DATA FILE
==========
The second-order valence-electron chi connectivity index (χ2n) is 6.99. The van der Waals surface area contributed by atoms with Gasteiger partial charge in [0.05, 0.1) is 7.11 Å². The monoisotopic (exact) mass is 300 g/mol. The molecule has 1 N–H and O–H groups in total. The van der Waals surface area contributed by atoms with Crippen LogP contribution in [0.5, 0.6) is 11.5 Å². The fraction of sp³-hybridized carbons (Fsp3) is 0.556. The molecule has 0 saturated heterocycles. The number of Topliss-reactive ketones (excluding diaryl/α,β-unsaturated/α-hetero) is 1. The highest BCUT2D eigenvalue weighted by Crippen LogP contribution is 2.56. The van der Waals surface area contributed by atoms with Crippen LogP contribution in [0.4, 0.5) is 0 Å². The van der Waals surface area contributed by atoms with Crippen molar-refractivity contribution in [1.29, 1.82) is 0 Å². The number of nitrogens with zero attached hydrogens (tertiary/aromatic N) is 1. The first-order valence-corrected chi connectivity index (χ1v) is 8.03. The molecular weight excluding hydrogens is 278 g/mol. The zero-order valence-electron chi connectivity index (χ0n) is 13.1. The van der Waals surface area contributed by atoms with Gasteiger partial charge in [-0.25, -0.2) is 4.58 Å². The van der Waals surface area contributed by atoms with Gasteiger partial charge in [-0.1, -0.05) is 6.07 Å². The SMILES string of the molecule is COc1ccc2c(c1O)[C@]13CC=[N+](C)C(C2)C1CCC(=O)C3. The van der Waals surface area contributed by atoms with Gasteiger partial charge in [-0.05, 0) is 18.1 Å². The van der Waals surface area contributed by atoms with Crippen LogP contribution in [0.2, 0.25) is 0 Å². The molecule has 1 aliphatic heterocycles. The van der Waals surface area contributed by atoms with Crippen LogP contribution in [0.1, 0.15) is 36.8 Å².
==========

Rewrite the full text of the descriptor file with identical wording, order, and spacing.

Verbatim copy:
The second-order valence-electron chi connectivity index (χ2n) is 6.99. The van der Waals surface area contributed by atoms with Gasteiger partial charge in [0.05, 0.1) is 7.11 Å². The monoisotopic (exact) mass is 300 g/mol. The molecule has 1 N–H and O–H groups in total. The van der Waals surface area contributed by atoms with Crippen LogP contribution in [0.5, 0.6) is 11.5 Å². The fraction of sp³-hybridized carbons (Fsp3) is 0.556. The molecule has 0 saturated heterocycles. The number of Topliss-reactive ketones (excluding diaryl/α,β-unsaturated/α-hetero) is 1. The highest BCUT2D eigenvalue weighted by Crippen LogP contribution is 2.56. The van der Waals surface area contributed by atoms with Crippen LogP contribution in [0.4, 0.5) is 0 Å². The van der Waals surface area contributed by atoms with Crippen molar-refractivity contribution in [1.29, 1.82) is 0 Å². The number of nitrogens with zero attached hydrogens (tertiary/aromatic N) is 1. The first-order valence-corrected chi connectivity index (χ1v) is 8.03. The molecular weight excluding hydrogens is 278 g/mol. The zero-order valence-electron chi connectivity index (χ0n) is 13.1. The van der Waals surface area contributed by atoms with Gasteiger partial charge in [-0.25, -0.2) is 4.58 Å². The van der Waals surface area contributed by atoms with Gasteiger partial charge in [-0.1, -0.05) is 6.07 Å². The SMILES string of the molecule is COc1ccc2c(c1O)[C@]13CC=[N+](C)C(C2)C1CCC(=O)C3. The van der Waals surface area contributed by atoms with Gasteiger partial charge in [-0.05, 0) is 18.1 Å². The van der Waals surface area contributed by atoms with Crippen LogP contribution in [0.2, 0.25) is 0 Å². The molecule has 1 aliphatic heterocycles. The van der Waals surface area contributed by atoms with Crippen LogP contribution in [0.1, 0.15) is 36.8 Å².